As a parent, you want to be sure your baby is happy and healthy. There’s nothing more fulfilling than seeing a smile on your child’s face. And nothing can feel more stressful than keeping that smile healthy. Dental visits can bring a lot of stress financially and emotionally. Tears at the dentist’s office can be hard to watch, but you know it’s for the best.
But there are some questions that linger about what needs to be corrected and how early that can happen. Underbites and overbites are common occurrences in children and adults. If you’ve started to notice one of those two things in your toddler, you may be wondering what you need to do. Or if you need to do anything. In this article, we’ll talk about what over and underbites are, what causes them, and what treatment could look like.
Let’s get to it!
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What are overbites and underbites and what causes them
An overbite, also known as buck teeth, means the front two teeth stick out beyond the lower teeth. It’s a misalignment that’s pretty common in children and adults alike. The main symptom is based on appearance. But other common signs of an overbite are difficulty fully opening or closing the mouth, discomfort while eating and chewing, jaw pain, and speech issues.
An underbite is similar, just switched around. It’s when the bottom teeth or lower jaw protrude further than the top teeth.
In many cases, these conditions are hereditary and passed down from a parent. Tooth overcrowding and crooked teeth can run in the family. But they can also be caused by genetic traits, with the shape of the jaw affecting the alignment of teeth. Or tongue thrusting, which means the tongue pushes forward into the teeth. In a young child, an overbite and underbite can also be caused by behavior like thumb-sucking and using a pacifier, especially past the age of three.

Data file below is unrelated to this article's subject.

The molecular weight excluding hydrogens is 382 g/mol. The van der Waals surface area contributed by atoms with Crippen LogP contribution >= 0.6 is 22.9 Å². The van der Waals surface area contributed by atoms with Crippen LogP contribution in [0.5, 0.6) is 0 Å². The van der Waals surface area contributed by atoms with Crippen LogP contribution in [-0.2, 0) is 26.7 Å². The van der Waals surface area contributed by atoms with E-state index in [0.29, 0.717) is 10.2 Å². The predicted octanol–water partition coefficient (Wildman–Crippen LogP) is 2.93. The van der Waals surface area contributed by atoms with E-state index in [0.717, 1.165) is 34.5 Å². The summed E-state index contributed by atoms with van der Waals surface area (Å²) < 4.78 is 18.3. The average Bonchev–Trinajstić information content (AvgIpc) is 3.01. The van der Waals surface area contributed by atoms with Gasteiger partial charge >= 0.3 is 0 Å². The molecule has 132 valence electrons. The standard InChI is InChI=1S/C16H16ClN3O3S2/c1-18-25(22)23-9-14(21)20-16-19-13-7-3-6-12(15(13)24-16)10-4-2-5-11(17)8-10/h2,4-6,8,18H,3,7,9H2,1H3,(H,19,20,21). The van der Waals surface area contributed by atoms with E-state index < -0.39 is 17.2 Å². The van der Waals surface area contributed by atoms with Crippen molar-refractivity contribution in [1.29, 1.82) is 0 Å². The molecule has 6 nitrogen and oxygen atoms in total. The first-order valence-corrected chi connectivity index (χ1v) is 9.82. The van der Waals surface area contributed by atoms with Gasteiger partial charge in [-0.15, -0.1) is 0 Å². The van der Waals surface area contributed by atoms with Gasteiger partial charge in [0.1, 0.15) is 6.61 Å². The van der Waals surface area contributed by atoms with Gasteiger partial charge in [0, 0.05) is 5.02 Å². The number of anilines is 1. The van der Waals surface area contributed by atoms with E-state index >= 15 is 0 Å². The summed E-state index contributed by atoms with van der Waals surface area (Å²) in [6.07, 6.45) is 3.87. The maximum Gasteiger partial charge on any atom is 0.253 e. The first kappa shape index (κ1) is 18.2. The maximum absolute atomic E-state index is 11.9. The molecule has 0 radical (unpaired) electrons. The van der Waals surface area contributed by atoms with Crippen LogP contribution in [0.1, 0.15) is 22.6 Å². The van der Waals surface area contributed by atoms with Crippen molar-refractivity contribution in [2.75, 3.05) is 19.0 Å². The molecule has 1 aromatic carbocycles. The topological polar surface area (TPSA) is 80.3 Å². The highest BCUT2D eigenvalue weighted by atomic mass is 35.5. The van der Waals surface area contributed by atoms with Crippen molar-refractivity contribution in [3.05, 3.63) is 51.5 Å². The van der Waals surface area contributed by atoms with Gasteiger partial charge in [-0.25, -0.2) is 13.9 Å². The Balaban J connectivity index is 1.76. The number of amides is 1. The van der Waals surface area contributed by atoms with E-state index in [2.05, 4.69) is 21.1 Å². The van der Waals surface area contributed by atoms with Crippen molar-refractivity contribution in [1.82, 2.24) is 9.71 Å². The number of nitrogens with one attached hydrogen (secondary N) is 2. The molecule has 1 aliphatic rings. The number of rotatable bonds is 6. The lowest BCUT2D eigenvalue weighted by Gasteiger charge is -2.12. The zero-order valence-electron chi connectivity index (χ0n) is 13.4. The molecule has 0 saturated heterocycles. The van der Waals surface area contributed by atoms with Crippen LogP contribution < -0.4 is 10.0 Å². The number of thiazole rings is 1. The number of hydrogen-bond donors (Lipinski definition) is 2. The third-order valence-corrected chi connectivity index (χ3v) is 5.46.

Will they fix themselves
Parents will notice an underbite or overbite forming as early as two years old. Your mind may jump straight to the dental bills and braces. But you may also wonder if the conditions will improve on their own over time? The answer is that it is possible for an underbite or overbite to improve with age. The truth is that an overbite may look dramatic in a two-year-old but it’s simply because their mouth is still growing. Time and development can naturally see an improvement in tooth alignment.
If you suspect thumb sucking or overuse of a pacifier to be the cause of the misalignments, discouraging the habits in your child could lead to an improvement in the conditions as well. However, it’s always best to stay on top of dentist appointments. Orthodontic treatment is always recommended during childhood years since the jaw and mouth are still malleable and easier to correct.
The American Academy of Orthodontics suggests all children have a check-in at the age of seven to evaluate if more involved correction is needed.
If your dentist takes x-rays and thinks treatment is necessary, there are a number of things that could be done to correct an over or underbite. A treatment plan could include using palate extenders, especially during growth spurts, to reposition the jaw. Braces are another common tool used to correct the misalignment of teeth in children. Removal of the baby teeth to make room for adult teeth is a possible treatment plan to correct a misalignment due to overcrowding. In severe cases, though uncommon, surgery may be required.
In general, though, most of these plans aren’t done until children are over seven years old, with braces being most common for teens in the range of thirteen to fourteen to fix the position of the teeth.
If you don’t notice a difference or improvement as your child gets older, it’s important to seek diagnosis and treatment. There are long-term risks of not correcting an over or underbite early. Gone uncorrected, it can result in breathing problems, difficulty or pain while chewing, gum disease, jaw pain, tooth decay or cavities, and speech problems.
If you notice the early signs of an under or overbite, there’s still reason to believe that age and growth can naturally improve jaw and tooth alignment. However, it’s important to stay on top of your toddler’s dental health. One of the key ways in preventing any serious risks or damage is by being vigilant, with dental visits beginning once your child is one. There are treatment plans that can reduce the chance of longer-term dental problems that will impact your child’s everyday life. A happy and healthy smile goes a long way in improving quality of life.